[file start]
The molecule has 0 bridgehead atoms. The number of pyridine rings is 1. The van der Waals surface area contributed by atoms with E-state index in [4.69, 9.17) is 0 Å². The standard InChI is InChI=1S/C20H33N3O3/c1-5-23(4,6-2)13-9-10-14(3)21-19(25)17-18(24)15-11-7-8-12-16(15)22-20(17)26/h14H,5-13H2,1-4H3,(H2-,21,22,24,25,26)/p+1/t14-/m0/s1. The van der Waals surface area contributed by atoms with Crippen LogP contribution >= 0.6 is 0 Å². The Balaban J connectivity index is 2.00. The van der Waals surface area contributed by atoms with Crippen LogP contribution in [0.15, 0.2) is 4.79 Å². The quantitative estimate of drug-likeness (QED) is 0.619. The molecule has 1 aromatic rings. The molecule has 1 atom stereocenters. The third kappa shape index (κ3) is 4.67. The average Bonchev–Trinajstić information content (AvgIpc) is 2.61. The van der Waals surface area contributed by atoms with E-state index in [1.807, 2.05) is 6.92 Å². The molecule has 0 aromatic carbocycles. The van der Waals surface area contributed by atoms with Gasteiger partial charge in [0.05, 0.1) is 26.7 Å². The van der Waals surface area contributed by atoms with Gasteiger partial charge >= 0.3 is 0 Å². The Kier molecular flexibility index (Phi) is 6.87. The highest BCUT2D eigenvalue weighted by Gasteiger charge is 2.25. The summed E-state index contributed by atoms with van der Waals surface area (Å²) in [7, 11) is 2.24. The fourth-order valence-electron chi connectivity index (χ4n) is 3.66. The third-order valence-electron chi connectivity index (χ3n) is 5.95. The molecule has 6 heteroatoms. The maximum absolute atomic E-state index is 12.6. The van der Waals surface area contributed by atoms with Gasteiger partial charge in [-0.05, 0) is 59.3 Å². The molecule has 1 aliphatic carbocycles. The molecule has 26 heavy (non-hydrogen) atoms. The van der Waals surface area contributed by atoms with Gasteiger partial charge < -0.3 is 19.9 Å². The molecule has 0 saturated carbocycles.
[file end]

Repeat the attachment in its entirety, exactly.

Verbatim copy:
The molecule has 0 bridgehead atoms. The number of pyridine rings is 1. The van der Waals surface area contributed by atoms with E-state index in [4.69, 9.17) is 0 Å². The standard InChI is InChI=1S/C20H33N3O3/c1-5-23(4,6-2)13-9-10-14(3)21-19(25)17-18(24)15-11-7-8-12-16(15)22-20(17)26/h14H,5-13H2,1-4H3,(H2-,21,22,24,25,26)/p+1/t14-/m0/s1. The van der Waals surface area contributed by atoms with Crippen LogP contribution >= 0.6 is 0 Å². The Balaban J connectivity index is 2.00. The van der Waals surface area contributed by atoms with Crippen LogP contribution in [0.15, 0.2) is 4.79 Å². The quantitative estimate of drug-likeness (QED) is 0.619. The molecule has 1 aromatic rings. The molecule has 1 atom stereocenters. The third kappa shape index (κ3) is 4.67. The average Bonchev–Trinajstić information content (AvgIpc) is 2.61. The van der Waals surface area contributed by atoms with E-state index in [1.807, 2.05) is 6.92 Å². The molecule has 0 aromatic carbocycles. The van der Waals surface area contributed by atoms with Gasteiger partial charge in [0.05, 0.1) is 26.7 Å². The van der Waals surface area contributed by atoms with Gasteiger partial charge >= 0.3 is 0 Å². The Kier molecular flexibility index (Phi) is 6.87. The highest BCUT2D eigenvalue weighted by Gasteiger charge is 2.25. The summed E-state index contributed by atoms with van der Waals surface area (Å²) in [7, 11) is 2.24. The fourth-order valence-electron chi connectivity index (χ4n) is 3.66. The third-order valence-electron chi connectivity index (χ3n) is 5.95. The molecule has 6 heteroatoms. The maximum absolute atomic E-state index is 12.6. The van der Waals surface area contributed by atoms with Gasteiger partial charge in [-0.05, 0) is 59.3 Å². The molecule has 1 aliphatic carbocycles. The molecule has 26 heavy (non-hydrogen) atoms. The van der Waals surface area contributed by atoms with Gasteiger partial charge < -0.3 is 19.9 Å². The molecule has 0 saturated carbocycles.